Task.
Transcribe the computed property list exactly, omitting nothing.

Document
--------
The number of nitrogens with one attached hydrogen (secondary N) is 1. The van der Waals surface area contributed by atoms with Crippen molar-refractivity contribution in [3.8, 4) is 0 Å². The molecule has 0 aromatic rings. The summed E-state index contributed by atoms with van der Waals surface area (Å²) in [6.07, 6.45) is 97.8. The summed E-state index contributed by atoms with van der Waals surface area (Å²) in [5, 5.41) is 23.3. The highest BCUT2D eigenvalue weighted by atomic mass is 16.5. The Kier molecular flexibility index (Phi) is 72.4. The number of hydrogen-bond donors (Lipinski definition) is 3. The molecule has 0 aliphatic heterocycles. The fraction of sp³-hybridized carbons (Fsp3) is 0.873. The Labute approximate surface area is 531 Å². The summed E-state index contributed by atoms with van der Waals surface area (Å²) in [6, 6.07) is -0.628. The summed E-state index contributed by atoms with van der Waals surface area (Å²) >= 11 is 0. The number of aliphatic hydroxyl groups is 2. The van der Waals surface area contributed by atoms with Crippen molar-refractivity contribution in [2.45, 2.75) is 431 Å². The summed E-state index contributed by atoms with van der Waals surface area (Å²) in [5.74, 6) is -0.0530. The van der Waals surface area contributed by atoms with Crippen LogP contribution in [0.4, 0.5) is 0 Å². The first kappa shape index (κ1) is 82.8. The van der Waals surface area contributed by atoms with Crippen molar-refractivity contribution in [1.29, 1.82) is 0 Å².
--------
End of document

The number of nitrogens with one attached hydrogen (secondary N) is 1. The van der Waals surface area contributed by atoms with Crippen molar-refractivity contribution in [3.8, 4) is 0 Å². The molecule has 0 aromatic rings. The summed E-state index contributed by atoms with van der Waals surface area (Å²) in [6.07, 6.45) is 97.8. The summed E-state index contributed by atoms with van der Waals surface area (Å²) in [5, 5.41) is 23.3. The highest BCUT2D eigenvalue weighted by atomic mass is 16.5. The Kier molecular flexibility index (Phi) is 72.4. The number of hydrogen-bond donors (Lipinski definition) is 3. The molecule has 0 aliphatic heterocycles. The fraction of sp³-hybridized carbons (Fsp3) is 0.873. The Labute approximate surface area is 531 Å². The summed E-state index contributed by atoms with van der Waals surface area (Å²) in [6, 6.07) is -0.628. The summed E-state index contributed by atoms with van der Waals surface area (Å²) >= 11 is 0. The number of aliphatic hydroxyl groups is 2. The van der Waals surface area contributed by atoms with Crippen molar-refractivity contribution in [2.45, 2.75) is 431 Å². The summed E-state index contributed by atoms with van der Waals surface area (Å²) in [5.74, 6) is -0.0530. The van der Waals surface area contributed by atoms with Crippen LogP contribution in [0.4, 0.5) is 0 Å². The first kappa shape index (κ1) is 82.8. The van der Waals surface area contributed by atoms with Crippen molar-refractivity contribution in [1.29, 1.82) is 0 Å².